The Jewish holiday of Passover has begun and lasts until next weekend. A major caveat to Passover cuisine is that is must be free of chametz, all leavened bread products. This has led to a proliferation of special kosher for Passover foods, and many creative uses for matzoh, which is unleavened. One of the most emblematic Passover dishes is charoset, a sweet mixture of fruit, honey and nuts, which makes a symbolic appearance on the Seder plate. There are literally thousands of recipes for charoset (some we have covered before), but there is a particular version from Morocco, called Tanzeya. Here is a recipe from Joan Nathan made with figs and spices like cinnamon and cardamon. New York Shuk sells pre-made tanzeya and has a recipe for charoset truffles (pictured below). Or if you want to go the simpler route, two matzoh sandwiched with charoset sounds pretty good to me!
I read a fascinating article a week or so back in the New York Times about Persian-Jewish Passover traditions, and how these have survived in the Diaspora (in the LA area alone there are 40,000 Jewish Persians). We are fans of Persian food in general. and so were intrigued to learn more about Jewish Iranian foodways. Though many dishes resemble other types of Persian food, One specifically Jewish dish, is gundi, a riff on Matzoh ball soup, which is instead a chicken and chickpea dumpling flavored with cardamon and turmeric. You can make your own gundi with a recipe from Savuer, or try Persian charoset, called Haleg (seen below, on matzoh). More Persian Passover recipes from Reyna Simnegar can be found on her blog.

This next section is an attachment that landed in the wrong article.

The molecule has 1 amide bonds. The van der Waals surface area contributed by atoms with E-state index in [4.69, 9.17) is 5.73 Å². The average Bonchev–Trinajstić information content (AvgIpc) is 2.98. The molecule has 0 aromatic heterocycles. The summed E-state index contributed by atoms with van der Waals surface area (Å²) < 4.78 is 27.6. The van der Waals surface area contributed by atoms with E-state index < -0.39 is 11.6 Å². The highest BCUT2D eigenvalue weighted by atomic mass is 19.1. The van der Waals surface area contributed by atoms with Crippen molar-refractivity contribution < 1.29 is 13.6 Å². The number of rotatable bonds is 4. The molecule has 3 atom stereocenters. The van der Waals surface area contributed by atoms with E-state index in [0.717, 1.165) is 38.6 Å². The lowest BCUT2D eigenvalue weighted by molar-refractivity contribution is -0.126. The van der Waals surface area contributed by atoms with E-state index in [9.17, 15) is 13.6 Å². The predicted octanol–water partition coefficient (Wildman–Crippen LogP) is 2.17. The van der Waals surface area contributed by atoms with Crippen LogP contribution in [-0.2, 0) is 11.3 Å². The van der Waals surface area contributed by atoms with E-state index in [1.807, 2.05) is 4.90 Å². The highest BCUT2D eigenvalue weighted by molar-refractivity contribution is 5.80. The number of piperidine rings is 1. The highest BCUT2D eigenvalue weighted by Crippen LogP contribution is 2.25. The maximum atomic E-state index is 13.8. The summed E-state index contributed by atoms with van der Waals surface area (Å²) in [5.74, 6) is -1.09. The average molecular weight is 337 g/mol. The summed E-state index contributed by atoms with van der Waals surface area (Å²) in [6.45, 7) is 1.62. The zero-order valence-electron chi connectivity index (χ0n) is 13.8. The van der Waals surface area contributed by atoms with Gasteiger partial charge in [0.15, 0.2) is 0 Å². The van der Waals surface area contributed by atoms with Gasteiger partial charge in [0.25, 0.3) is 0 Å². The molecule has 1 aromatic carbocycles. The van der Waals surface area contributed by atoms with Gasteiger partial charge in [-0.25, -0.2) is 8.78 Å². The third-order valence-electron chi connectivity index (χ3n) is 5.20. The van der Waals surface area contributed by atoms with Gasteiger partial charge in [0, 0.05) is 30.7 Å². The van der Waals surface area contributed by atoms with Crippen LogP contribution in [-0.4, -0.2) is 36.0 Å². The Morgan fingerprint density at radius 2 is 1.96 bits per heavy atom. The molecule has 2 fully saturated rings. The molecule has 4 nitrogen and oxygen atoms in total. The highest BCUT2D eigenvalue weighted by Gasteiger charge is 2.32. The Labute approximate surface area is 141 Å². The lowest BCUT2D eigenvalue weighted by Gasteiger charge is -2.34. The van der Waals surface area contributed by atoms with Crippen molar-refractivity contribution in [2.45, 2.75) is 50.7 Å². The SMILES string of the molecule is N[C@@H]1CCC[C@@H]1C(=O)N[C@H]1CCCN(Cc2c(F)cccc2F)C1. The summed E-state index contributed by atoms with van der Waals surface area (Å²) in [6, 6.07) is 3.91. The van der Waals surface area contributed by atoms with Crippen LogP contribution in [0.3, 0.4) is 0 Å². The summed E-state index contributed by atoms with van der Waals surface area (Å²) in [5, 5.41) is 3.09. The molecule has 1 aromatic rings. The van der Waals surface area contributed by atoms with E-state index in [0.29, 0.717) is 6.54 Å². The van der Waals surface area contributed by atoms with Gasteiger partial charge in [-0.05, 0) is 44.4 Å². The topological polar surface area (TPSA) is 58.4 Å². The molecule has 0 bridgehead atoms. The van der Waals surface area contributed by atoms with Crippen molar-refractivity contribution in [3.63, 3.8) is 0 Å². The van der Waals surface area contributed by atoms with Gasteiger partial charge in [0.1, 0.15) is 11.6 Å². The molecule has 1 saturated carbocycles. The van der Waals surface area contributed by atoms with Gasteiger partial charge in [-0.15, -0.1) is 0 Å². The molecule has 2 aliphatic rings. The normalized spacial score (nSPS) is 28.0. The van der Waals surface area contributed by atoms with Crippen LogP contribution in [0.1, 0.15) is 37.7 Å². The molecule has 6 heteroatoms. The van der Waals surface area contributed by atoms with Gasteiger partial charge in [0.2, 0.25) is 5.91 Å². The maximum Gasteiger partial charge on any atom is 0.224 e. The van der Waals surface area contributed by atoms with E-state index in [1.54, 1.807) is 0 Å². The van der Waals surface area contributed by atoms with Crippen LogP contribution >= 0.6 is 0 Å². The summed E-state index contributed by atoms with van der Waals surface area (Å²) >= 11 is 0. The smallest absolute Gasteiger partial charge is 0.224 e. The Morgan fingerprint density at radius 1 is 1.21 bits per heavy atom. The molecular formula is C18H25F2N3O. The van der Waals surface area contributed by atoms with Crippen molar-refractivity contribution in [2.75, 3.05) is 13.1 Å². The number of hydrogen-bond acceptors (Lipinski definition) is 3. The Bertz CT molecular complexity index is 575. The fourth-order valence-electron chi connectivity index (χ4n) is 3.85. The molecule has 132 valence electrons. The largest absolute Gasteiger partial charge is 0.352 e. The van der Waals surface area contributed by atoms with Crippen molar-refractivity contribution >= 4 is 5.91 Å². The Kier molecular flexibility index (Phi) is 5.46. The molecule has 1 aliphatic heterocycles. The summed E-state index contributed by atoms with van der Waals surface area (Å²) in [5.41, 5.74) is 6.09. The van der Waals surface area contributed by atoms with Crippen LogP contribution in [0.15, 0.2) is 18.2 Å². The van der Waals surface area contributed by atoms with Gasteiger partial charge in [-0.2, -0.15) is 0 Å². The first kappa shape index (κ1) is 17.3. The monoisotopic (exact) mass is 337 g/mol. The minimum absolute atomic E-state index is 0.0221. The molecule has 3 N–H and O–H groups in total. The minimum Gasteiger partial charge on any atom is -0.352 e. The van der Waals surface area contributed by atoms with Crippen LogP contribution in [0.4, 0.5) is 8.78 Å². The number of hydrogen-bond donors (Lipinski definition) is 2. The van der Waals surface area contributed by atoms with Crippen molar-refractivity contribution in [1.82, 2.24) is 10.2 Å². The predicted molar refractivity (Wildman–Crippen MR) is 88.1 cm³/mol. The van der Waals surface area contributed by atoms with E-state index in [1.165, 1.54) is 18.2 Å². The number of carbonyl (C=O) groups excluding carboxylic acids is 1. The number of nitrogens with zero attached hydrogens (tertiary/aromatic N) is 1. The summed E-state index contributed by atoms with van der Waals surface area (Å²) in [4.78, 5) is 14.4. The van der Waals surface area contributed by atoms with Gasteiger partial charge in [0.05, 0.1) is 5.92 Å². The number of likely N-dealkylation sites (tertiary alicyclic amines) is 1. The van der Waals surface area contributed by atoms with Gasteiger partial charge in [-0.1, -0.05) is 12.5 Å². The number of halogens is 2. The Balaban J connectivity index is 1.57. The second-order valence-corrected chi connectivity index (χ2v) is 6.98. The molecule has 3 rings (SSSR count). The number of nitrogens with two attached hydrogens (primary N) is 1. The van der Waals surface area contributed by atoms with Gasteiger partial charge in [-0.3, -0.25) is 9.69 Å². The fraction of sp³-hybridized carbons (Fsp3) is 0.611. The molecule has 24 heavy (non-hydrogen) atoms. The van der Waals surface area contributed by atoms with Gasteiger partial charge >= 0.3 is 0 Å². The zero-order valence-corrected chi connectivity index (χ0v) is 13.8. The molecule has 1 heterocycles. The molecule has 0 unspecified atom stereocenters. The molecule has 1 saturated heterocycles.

Happy Passover! We found a pretty nice collection of international recipes to put a spin on one of the essential elements of Passover Seder dinner: Charoset. Charoset is a paste made from fruit (often figs or apples), nuts, wine and honey. The exact content of charoset varies by region and tradition, for example, this Syrian version of charoset includes apricots! Beyond switching up the ingredients, there are a million ways charoset can be altered and dressed up. Elana’s Pantry has a classic version of charoset with apples and walnuts (as depicted below), or check out these unique recipes for Afghan, Indian, Persian and Yemeni varieties. For something even more outside of the box, how about some Sephardic charoset truffles.